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Northern Thai Pork Curry, 'Gaeng Hanglay'

Northern Thai Pork Curry, 'Gaeng Hanglay'

In our continuing effort to present regional Thai recipes, here is an authentic version of Gaeng Hanglay, a northern Thai curry made with pork (or beef). Similar to massaman but without the coconut milk. The main ingredient is pork, and you can use a fatty belly pork or other cut of your choice. Other distinctive ingredients are ginger and pickled garlic.

Thanks to our distinctive Hunglay Paste from Thailand you can make a real masterpiece.

Some recipes call for Santol fruit (wild mangosteen) or pineapple cut into large cubes. We used fresh pineapple with good results. This dish originated from Burma, and in Burma this is usually served with Khai bananas (small bananas). You will usually find gaeng hanglay served in Khantok-style Thai dinners as one of the main dishes, together with sticky rice.


For 4 Person(s)

Ingredients for the Curry Paste

Ingredients For The Soup

Ingredients for Keang Ho Soup

  • Left over soup from Hunglay above
  • Any vegetables you have in your fridge such as cabbage, carrot, broccoli, coliflower, green onion, bamboo, baby corn, green beans, etc.
  • Bean Thread Noodles, Soaked in water
  • Fresh Garlic Chopped
Buy ingredients for this Recipe

Method for Northern Thai Pork Curry, 'Gaeng Hanglay'

Method for the curry paste

In a mortar and pestle pound the soaked dried chillies with salt until fine, then add galangal, lemongrass and garlic. Pound this until it becomes a fine paste. Add shallot and shrimp paste. Pound until smooth. You will have about 2/3 cup of chili paste.

Method for the soup

In a large mixing bowl, combine all of the pork with the curry paste, 1/2 cup of liquid from pickled garlic, and Thai curry powder. Mix well (put rubber glove on if mixing by hand) and let this marinade for 1 hour (stir the meat after half hour).

In a large pot or large wok stir fry the marinaded pork on medium heat for about 10-15 minutes until it's no longer pink. Add water, and cook until it comes up to a boil. Turn the heat down to low, let cook for 30 minutes. (Note: You can scoop off the fat that comes up to the surface, and save this fat for another dish called 'Keang Ho' later if you prefer).

Add pickled garlic cloves, ginger, peanuts and pineapple. Continue to cook over medium/low for another 30 minutes. Season with soy sauces, palm sugar and tamarind. The taste will be sour and sweet with a little bit salty. Let it cook for another 30 minutes. Serve and Enjoy!

Keang Ho Soup (optional accompaniment to serve with Hanglay)

In the wok, heat the reserved fat of the Hanglay together with garlic. Stir fry until fragrant then add your vegetables starting from the one that takes longer to cook. Then add the left over soup from hunglay, followed by the beanthread noodles, and chili. Season with fish sauce if necessary. Serve and Enjoy!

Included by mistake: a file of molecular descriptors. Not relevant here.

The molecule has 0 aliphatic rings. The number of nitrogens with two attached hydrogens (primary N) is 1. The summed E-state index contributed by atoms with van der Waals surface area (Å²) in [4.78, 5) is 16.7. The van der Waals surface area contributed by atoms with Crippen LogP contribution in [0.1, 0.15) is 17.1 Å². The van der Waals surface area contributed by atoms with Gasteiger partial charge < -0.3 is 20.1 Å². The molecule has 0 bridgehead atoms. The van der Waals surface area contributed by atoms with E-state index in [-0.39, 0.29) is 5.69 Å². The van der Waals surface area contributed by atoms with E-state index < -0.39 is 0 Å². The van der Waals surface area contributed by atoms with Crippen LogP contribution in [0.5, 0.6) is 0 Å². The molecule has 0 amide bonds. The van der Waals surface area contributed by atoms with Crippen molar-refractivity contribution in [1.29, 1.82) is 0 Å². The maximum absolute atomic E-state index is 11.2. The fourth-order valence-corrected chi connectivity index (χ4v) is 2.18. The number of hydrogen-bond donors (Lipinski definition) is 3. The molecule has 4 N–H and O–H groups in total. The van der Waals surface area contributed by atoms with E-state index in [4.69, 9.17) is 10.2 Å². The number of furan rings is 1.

Overall Rating (5)

5 out of 5 stars
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People in this conversation

  • Diane N.

    Rated 5 out of 5 stars

    This is an excellent dish. I used boneless sirloin and found it necessary to simmer for an hour and a half, much longer than the recipe specifies, to reach tender. I didn't have the shrimp paste so I just left it out and didn't notice any lack of flavor. Looking forward to trying this with chicken or pork.

  • Tommy

    Rated 5 out of 5 stars

    I've had this "hanglay" with chicken prepared special for me from a Thai restaurant chef who comes from northern Thailand. She makes it from the pre-made packaged curry mix, which is hard to find. She tells me you can only get it in Chiang Mai. Even though she gave me a few packages to try to make for myself I would love to be able to buy more, because it is the best curry I've ever had and it's not on the menu.

  • Alan Cameron

    Rated 5 out of 5 stars

    I made this recipe but was out of galangal. However, I did have some bottled krachai (finger root) so I substituted about 3 inches of that. This probably gave it a flavor a little closer to Gaeng Paa (jungle curry) than is traditional for Gaeng Hanglay but it was absolutely delicious.

  • Connie in Chiang Mai

    Rated 5 out of 5 stars

    Thank-you, thank-you. I have been looking for this recipe in English ... forever. It is a favourite of my husband's and I am very glad to be able to make now. You can't always be sure what you are going to get when you order it in a restaurant.

  • Joanne

    Rated 5 out of 5 stars

    To make your own Kaeng Hung Lae curry powder, mix together equal parts of ground cumin, coriander, turmeric and mace (about 1 teaspoon of each to make the required tablespoon required by this recipe). I love this dish and can't wait to try your version!


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